What does COBRA Insurance stand for?

COBRA Health Insurance stands for the Consolidated Omnibus Budget Reconciliation Act.

What is COBRA Insurance?

COBRA Health Insurance essentially allows for certain employees to continue to receive their health coverage even after leaving the company. This monumental act was passed in Congress in 1986 and was officially helmed by Ronald Reagan. It ushered in sweeping changes to the health care sector by amending the Employee Retirement Income Security Act, the Internal Revenue Code, and the Public Health Service Act.

COBRA Insurance Rules: How does COBRA Insurance work? 

As previously mentioned, COBRA rules in 2020 essentially extend an employee’s job-based health insurance plan after they’ve left the organization. This provides the opportunity to continue receiving health coverage at the lower group rates for a duration of time. COBRA health insurance is available for individuals who get laid off or get their hours reduced. Although, there are some cons to COBRA, so let’s break down the facts.

Employees who leave the company have to pay the full price of the monthly premium, which can be rather costly. This is due to the fact the company usually pays part of the premium, but the individual is now responsible for paying the full amount. There is a silver lining though, as COBRA rates in 2020 are usually less than individual short-term plans available in the private marketplace.

Is every employer required to provide COBRA?

Yes, most plans are covered. According to the Department of Labor, COBRA health insurance applies all employers with more than 20 employees “on more than 50 percent of its typical business days in the last calendar year.” Both full and part-time employees are counted in regards to see if a plan is subjected to COBRA insurance costs in 2020. Although, part-time employees are counted as a fraction compared to their full-time counterparts. Plans that are sponsored by the federal government or by religious organizations do not apply.

How to get on COBRA Insurance

There are three aspects of qualifying for COBRA health insurance. You have the plans, qualified beneficiaries, and qualifying events. The program establishes specific criteria for each element.

According to COBRA insurance rules, a qualified beneficiary is someone who covered by a group health plan before a qualifying event occurs. This could be an employee, an employee’s spouse or an employee’s dependent child. Occasionally, a retired employee, a retired employee’s spouse or a retired employee’s dependent children can become qualified beneficiaries.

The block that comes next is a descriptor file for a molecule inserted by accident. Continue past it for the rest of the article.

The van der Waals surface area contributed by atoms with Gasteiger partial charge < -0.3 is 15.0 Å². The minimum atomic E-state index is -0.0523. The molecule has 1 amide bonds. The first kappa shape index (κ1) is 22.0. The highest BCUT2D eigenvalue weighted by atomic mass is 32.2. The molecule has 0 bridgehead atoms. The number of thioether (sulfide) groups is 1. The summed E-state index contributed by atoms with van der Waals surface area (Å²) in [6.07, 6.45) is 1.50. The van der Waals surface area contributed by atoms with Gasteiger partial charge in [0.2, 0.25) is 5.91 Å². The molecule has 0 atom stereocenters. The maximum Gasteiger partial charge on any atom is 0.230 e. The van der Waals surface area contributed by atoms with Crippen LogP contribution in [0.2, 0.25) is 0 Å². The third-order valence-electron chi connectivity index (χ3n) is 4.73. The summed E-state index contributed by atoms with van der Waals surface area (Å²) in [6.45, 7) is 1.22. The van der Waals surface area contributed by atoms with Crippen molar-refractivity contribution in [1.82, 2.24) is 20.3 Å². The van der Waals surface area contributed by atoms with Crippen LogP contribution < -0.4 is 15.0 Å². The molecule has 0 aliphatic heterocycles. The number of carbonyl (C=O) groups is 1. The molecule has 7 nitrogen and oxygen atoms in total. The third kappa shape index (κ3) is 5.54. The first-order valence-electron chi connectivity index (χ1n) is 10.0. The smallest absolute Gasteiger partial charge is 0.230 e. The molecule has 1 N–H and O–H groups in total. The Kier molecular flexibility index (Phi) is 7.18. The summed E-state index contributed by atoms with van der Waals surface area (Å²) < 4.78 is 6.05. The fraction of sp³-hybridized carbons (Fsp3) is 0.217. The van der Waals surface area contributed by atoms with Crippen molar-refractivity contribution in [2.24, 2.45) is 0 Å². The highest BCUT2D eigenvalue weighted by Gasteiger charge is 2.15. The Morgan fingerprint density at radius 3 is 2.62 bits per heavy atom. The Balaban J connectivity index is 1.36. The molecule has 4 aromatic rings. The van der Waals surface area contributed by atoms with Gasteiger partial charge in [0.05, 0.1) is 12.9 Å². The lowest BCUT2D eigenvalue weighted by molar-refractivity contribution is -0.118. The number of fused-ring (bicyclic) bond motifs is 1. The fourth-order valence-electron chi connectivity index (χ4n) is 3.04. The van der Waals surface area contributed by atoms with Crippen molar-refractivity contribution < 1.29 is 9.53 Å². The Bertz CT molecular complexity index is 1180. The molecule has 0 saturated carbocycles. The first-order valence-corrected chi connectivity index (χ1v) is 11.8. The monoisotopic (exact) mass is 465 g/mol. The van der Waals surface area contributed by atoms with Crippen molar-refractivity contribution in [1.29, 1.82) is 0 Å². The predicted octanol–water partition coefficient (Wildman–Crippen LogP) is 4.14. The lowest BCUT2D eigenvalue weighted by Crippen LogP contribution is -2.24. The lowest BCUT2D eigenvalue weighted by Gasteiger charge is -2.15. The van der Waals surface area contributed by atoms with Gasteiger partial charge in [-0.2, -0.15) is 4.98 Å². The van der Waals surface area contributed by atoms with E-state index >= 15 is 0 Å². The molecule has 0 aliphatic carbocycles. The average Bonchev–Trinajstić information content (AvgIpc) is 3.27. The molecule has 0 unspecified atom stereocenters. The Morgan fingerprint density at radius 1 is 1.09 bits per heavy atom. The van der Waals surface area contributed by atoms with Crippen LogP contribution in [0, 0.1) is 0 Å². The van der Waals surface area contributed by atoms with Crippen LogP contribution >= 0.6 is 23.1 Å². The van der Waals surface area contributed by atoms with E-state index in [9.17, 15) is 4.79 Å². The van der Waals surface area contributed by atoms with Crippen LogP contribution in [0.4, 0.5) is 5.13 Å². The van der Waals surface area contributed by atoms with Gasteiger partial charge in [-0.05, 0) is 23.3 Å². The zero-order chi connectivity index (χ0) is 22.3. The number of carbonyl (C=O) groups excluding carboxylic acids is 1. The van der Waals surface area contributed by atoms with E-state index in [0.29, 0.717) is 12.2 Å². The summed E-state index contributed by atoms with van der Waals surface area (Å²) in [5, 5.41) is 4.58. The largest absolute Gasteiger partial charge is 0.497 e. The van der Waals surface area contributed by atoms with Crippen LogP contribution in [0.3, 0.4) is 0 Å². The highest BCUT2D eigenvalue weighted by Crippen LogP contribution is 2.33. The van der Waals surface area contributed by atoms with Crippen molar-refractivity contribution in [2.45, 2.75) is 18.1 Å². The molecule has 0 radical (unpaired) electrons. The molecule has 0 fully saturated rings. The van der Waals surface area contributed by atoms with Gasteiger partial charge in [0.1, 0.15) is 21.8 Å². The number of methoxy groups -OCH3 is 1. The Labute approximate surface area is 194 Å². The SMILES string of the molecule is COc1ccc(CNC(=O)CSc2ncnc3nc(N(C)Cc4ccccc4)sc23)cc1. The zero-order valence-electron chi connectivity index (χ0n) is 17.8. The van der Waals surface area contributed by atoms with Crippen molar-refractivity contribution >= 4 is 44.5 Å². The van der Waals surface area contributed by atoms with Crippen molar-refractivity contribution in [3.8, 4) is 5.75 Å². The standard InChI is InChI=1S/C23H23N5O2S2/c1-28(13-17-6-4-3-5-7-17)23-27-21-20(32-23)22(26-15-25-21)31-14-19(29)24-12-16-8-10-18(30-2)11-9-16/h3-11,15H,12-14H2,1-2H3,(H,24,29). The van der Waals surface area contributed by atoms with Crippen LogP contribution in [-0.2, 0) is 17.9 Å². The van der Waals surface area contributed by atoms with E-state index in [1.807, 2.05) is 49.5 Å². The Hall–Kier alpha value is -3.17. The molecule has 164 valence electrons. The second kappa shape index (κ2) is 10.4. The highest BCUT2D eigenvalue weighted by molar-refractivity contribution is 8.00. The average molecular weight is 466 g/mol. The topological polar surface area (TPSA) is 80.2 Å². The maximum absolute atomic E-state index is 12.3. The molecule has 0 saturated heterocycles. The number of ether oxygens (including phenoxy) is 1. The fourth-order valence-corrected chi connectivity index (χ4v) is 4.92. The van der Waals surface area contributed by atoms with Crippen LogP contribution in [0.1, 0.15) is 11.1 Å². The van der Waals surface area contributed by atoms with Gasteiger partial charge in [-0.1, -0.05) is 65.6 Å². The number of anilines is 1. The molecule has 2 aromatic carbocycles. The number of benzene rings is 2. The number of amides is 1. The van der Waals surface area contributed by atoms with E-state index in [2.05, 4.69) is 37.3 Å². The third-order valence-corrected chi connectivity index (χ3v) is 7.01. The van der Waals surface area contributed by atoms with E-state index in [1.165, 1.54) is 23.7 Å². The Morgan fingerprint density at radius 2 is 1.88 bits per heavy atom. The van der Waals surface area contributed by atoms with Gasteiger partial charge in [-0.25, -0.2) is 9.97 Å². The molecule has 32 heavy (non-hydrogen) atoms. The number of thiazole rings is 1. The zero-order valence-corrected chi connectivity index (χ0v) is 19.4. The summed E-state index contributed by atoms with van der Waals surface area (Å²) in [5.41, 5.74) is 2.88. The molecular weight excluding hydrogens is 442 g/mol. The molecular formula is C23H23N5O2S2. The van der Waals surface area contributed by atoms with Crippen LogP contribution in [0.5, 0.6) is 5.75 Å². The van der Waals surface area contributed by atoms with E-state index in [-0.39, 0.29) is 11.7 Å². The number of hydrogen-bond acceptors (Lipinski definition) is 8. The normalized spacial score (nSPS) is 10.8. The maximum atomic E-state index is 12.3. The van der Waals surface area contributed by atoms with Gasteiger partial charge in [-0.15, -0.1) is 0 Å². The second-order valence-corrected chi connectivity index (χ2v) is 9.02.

In essence, a qualifying event is merely an event that leads to an individual losing their health coverage. There are a number of different types of qualifying events. Each type of event determines who the qualified beneficiaries are, along with the time a plan must offer health coverage to them through COBRA.

COBRA continuation coverage & COBRA health insurance

Who Qualifies for Cobra Health Insurance?

To qualify for COBRA health insurance, you need to follow the following criteria:

  • Voluntary or involuntary termination of employment that does not involve misconduct
  • Reduction in the number of hours, which disqualify the employee from health coverage

Your spouse can qualify for COBRA health insurance according to the following criteria:

  • Voluntary or involuntary termination of the covered employee’s employment for any reason besides gross misconduct
  • Reduction in the hours worked by the covered employee below plan eligibility requirements
  • Covered employee becoming entitled to Medicare
  • Divorce or legal separation of the covered employee
  • Death of the covered employee

Dependent children are eligible under COBRA insurance rules under these guidelines:

  • Loss of dependent child status under the plan rules
  • Voluntary or involuntary termination of the covered employee’s employment for any reason other than gross misconduct
  • Reduction in the hours worked by the covered employee below plan eligibility requirements
  • Covered employee becoming entitled to Medicare
  • Divorce or legal separation of the covered employee
  • Death of the covered employee

How does COBRA Insurance work if I quit my job?

Regardless of the situation – whether you quit your job or your employment is terminated – you have the option to sign up for coverage according to government regulations.

Guaranteed Benefits with COBRA

Under COBRA health insurance, qualified beneficiaries are entitled to be offered identical coverage to what is available for similarly situated beneficiaries that are not under a COBRA health insurance plan. Any change in benefits to the plan for active employees would then result in a change to all qualified beneficiaries. As such, qualified beneficiaries must be given the opportunity to make the same choices just like the non-COBRA beneficiaries of the plan are given. One example is being given open enrollment periods by the plan.